U2 and McCartney
I don’t remember Quo opening Live Aid with ‘White Cliffs of Dover’, so why open Live8 with a song nearly forty years old? It’s been a while since U2 and McCartney were at the bottom of a bill, but as party starters, they’ve got a long way to go. Francis Rossi’s bugged eyed wonderment beats Bono’s self importance all hands down. Why did nobody tell me we can ‘cure AIDS with drugs’. Apparently ‘we’ve got those drugs’, although maybe he meant the band had the drugs, and we can’t have them. I dunno.

Has the stage manager got his set list upside down? At this rate the show will be closed by Northern Line. Good old Coldplay, unremarkably mid-paced, Richard Ashcroft arriving holding his shoes above his head raises hopes for a moment but even Bittersweet Symphony is a bit dull. The same set, played as the sun goes down would have been a different story. Perhaps Apple, wearing an enormous pair of pink headphones, needs to get back for her tea.

Elton John
Thank god for Elt. His backing band is a tidal wave of mullets and orange silk shirts but he stands on his piano before playing his own brand of honky tonk piano rock like he’s back on the coke and booze. Pete Doherty appears for Children of the Revolution, he looks better than he sounds but the whole event is lifted by the skag junkie and the fat poof. Like Chris Martin, Elt thanks ‘Bob Geldof’; on stage Geldof mentions: 2 Poverty mentions: 0.

Billionaire Bill Gates of IT monoliths Microsoft comes on to chastise the world’s powerbrokers for exploiting the world’s poor for their gain. I think I need a cup of tea.

She’s funny Dido, she puts everything into her singing then nothing comes out of her mouth. It’s like they turned down the bass EQ on her voice. Youssou n’Dor comes on; all these surprise guests are making it feel like the Brits. They do Thank You; Youssou resists the temptation to do Eminem’s bits. Seven Seconds is good, finally somebody is on at the right time of day. Dido’s inoffensive mid-ranking pop on at an inoffensive mid ranking point in the bill. She also mentions poverty, 2-1.

You suspect that the ‘phonics are incapable of being smart-arses. So they strap on their guitars and play some ballsy rock n roll. They’re a bit like Makosi from Big Brother, you wouldn’t want to live with them but on telly, when you can switch them off, they’ll do. The crowd don’t seem that bothered, the BBC show close-ups of people going mental, but the long shots seem almost completely static.

Ricky Gervais comes on to fill with some distasteful jokes, I cringe, then realise it’s the sort of thing I’d say for a cheap laugh.

It’s difficult to play a twenty minute stadium gig, but REM can play stadiums, and Michael Stipe does all the big gestures and it all starts to come together. Just after they finish Everybody Hurts, the BBC cut to Fern Cotton interviewing Razorlight, presumably it’s what the nation was waiting for. When they finally cut back to the stage, Stipe’s got the whole place in the palm of his hand, but who cares about that when Razorlight are available to tell us that they’ve seen the Live Aid DVD because they missed the real thing.

Ms Dynamite
… is crushingly dull but she’s the first person to say that we all are responsible for creating world poverty (2-2, Bob must be worrying).

They cut to Berlin where a raven haired beauty is rocking out. “Is that Neneh?” says Ricky Gervais “If it is, she’s shaved under her arms” he’s then caught saying “this isn’t going out live is it”. The BBC is ragged; they cut to Paris to see Muse who sound exciting and noisy. Hyde Park may have the biggest stars, but they’re getting a rummest of deals so far. … and, oh god, it’s Keane on next.

Keane are sensible boys playing sensible music at a sensible time to people with sensible haircuts. The crowd response is weirdly Pavlovian, when thingy (Tarquin? Giles?) tells them to make some noise they do, then they shut up very quickly. There’s nothing wrong with what they play (something strangely familiar yet equally anonymous). As a musical event, this needs a raging bender in a white t-shirt with a poodle permed guitarist in clogs.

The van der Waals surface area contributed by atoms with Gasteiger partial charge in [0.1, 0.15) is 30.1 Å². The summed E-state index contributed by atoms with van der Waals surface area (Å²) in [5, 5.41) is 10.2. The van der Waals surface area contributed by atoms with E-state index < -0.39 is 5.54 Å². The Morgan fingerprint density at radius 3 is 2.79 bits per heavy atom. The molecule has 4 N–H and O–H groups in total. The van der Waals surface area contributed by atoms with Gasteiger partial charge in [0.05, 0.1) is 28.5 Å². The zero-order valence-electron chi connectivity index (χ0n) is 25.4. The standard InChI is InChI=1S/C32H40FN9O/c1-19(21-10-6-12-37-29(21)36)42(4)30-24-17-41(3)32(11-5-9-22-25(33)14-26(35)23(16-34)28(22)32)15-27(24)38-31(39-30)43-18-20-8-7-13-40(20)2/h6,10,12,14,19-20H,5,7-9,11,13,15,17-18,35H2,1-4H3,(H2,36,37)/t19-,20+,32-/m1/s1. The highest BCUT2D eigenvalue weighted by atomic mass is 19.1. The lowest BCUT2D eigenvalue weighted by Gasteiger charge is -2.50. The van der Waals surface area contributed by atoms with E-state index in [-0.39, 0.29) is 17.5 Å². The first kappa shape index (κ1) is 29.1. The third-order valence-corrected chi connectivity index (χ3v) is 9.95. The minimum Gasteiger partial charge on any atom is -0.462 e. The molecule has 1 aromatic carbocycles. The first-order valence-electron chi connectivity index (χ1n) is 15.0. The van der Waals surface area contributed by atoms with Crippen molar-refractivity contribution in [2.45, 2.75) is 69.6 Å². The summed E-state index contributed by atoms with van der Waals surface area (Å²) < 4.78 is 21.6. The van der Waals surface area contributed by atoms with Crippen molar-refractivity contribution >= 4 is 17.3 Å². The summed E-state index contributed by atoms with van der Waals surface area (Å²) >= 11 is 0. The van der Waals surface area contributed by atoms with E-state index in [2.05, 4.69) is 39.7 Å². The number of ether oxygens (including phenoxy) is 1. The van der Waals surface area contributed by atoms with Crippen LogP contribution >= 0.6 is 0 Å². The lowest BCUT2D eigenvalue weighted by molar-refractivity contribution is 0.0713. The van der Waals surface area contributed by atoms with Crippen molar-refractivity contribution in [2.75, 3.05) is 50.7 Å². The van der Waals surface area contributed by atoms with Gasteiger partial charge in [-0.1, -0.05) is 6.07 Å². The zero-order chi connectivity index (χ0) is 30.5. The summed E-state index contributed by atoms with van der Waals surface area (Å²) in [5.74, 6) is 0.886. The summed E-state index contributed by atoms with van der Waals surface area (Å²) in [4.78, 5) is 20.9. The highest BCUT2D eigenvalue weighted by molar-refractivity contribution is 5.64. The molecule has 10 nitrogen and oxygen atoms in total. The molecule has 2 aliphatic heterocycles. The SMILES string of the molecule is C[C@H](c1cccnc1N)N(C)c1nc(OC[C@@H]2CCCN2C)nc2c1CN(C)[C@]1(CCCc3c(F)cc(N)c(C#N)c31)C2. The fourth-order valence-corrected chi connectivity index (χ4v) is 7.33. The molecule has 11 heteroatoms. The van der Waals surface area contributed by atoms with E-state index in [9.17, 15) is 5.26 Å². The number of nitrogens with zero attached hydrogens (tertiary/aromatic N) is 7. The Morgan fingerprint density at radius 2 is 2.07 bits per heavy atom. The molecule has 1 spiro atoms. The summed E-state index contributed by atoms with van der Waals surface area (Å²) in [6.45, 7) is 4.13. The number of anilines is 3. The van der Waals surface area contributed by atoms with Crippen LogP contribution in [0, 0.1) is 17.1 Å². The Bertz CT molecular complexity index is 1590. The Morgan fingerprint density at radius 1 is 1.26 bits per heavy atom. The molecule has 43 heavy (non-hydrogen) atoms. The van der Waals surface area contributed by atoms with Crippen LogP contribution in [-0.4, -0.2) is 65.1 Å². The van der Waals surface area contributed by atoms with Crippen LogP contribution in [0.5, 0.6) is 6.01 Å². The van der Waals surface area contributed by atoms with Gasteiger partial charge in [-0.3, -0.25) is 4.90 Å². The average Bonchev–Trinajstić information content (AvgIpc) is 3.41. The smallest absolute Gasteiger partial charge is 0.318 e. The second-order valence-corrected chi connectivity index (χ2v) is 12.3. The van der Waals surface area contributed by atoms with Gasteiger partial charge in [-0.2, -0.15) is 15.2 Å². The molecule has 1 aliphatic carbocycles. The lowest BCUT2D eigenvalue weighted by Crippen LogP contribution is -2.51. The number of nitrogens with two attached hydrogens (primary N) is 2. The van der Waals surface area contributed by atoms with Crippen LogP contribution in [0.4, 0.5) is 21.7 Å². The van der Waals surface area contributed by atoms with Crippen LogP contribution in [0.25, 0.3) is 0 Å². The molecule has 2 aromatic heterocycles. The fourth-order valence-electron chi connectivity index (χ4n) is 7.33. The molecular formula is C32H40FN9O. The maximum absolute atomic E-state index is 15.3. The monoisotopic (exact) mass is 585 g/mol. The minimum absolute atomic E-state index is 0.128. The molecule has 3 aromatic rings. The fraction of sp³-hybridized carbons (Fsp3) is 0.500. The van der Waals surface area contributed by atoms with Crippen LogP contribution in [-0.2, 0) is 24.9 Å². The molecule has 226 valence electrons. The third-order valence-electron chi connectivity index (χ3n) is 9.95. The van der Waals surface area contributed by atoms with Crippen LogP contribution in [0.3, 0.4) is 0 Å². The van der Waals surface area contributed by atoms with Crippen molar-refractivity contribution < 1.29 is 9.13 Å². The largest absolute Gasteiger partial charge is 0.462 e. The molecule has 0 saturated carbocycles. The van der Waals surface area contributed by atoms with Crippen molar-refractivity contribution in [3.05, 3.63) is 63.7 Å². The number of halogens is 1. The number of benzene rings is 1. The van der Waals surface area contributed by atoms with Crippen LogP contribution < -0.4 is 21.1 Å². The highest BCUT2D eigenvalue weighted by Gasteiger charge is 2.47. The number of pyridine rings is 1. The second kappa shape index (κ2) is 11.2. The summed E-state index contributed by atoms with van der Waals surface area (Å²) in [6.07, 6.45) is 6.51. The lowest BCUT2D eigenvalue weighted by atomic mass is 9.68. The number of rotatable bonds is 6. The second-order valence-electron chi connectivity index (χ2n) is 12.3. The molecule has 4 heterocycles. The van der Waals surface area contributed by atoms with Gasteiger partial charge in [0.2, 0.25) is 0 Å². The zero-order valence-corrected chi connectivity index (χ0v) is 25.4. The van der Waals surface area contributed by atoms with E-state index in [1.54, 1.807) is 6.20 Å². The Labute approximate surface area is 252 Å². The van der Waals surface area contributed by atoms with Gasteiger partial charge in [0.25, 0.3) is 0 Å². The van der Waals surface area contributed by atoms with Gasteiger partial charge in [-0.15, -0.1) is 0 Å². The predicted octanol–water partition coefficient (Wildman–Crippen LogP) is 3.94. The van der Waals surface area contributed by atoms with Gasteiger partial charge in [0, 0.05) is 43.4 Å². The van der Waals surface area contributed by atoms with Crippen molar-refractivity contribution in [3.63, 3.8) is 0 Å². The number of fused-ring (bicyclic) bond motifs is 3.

… or a androgynous man in a powder blue suit with different coloured eyes. Travis’ pop is vanilla even if it is made with good ingredients. I like Fran Healey, he crafts good pop songs, but the article in When Saturday Comes about Stirling Albion’s 1984 cup game against Selkirk was more interesting.

Bob Geldof
Geldof was brilliant at Live Aid. The Boomtown Rats were well past their best but Geldof came on like a snarling dog, seething with anger and passion. This time he’s soporific, they roll out Midge Ure. Fern Britton tells us that it was an ‘amazing historic event’ it was Midge says he can’t believe how bad it was. Good old Midge, somebody who is aware that a good cause does not necessarily make a good concert.

Annie Lennox
Venus Williams wins the woman’s Wimbledon crown and I realise I’ve sat on the TV control. Then I see that I can go Live8 interactive, Lennox is doing her yummy mummy dancing to Little Bird, but in Philly Bon Jovi are doing Living on a Prayer and Ricky Sambrosa is playing a double headed guitar. In Toronto somebody is playing some great soca. I didn’t buy the whole racist thing to do with Live8’s line up, but the Eden project gig looks very black, and empty. Back with Annie, she’s doing Sweet Dreams, the BBC manage to cut to the only person in the crowd who doesn’t know the words.

They show Green Day in Berlin, the German’s are having all the fun. Billy Bob what’s-it says “Fucking” during American Idiot, then does a Freddie Mercury call and response. People are slam dancing and crowd surfing. They cut back to Jonathan Ross who tells us that UB40 are on next. Why does everyone keep saying what an amazing day it is? If I was Wolfgang in Berlin I’d believe you.

At Live Aid Queen were a fading rock band with a tea time slot. They came on stage and walked straight into pop cultural history. UB40 are a fading band with a tea time slot. Well, I suppose Red Red Wine and Radio Ga Ga are songs which have the same word twice in the title.

Annie Lennox unleashes a brilliantly impassioned tirade about the AIDS epidemic, she’s seething with anger, I stop and listen. Making poverty history might start sort AIDS out, but the Catholic Church and the trucking industry have a lot more to answer for. I suspect Annie knows that a big gig in Hyde Park might not be enough.

Snoop Dogg